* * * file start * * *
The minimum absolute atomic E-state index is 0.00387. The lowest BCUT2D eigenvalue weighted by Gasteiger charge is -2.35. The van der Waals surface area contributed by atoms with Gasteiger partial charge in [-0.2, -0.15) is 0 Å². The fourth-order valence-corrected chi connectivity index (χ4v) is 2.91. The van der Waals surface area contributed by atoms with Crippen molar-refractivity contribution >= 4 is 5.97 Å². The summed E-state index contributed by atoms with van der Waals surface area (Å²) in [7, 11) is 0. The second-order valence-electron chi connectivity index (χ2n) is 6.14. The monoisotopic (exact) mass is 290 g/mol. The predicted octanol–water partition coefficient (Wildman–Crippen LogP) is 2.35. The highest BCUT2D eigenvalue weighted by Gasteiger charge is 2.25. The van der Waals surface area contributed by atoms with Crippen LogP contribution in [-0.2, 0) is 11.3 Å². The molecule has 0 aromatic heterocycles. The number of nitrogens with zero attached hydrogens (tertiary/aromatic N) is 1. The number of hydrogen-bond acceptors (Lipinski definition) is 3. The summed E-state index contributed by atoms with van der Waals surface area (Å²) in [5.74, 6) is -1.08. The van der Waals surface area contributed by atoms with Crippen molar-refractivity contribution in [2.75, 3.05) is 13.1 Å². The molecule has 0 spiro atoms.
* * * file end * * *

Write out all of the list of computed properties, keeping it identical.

The minimum absolute atomic E-state index is 0.00387. The lowest BCUT2D eigenvalue weighted by Gasteiger charge is -2.35. The van der Waals surface area contributed by atoms with Gasteiger partial charge in [-0.2, -0.15) is 0 Å². The fourth-order valence-corrected chi connectivity index (χ4v) is 2.91. The van der Waals surface area contributed by atoms with Crippen molar-refractivity contribution >= 4 is 5.97 Å². The summed E-state index contributed by atoms with van der Waals surface area (Å²) in [7, 11) is 0. The second-order valence-electron chi connectivity index (χ2n) is 6.14. The monoisotopic (exact) mass is 290 g/mol. The predicted octanol–water partition coefficient (Wildman–Crippen LogP) is 2.35. The highest BCUT2D eigenvalue weighted by Gasteiger charge is 2.25. The van der Waals surface area contributed by atoms with Crippen LogP contribution in [-0.2, 0) is 11.3 Å². The molecule has 0 aromatic heterocycles. The number of nitrogens with zero attached hydrogens (tertiary/aromatic N) is 1. The number of hydrogen-bond acceptors (Lipinski definition) is 3. The summed E-state index contributed by atoms with van der Waals surface area (Å²) in [5.74, 6) is -1.08. The van der Waals surface area contributed by atoms with Crippen molar-refractivity contribution in [2.75, 3.05) is 13.1 Å². The molecule has 0 spiro atoms.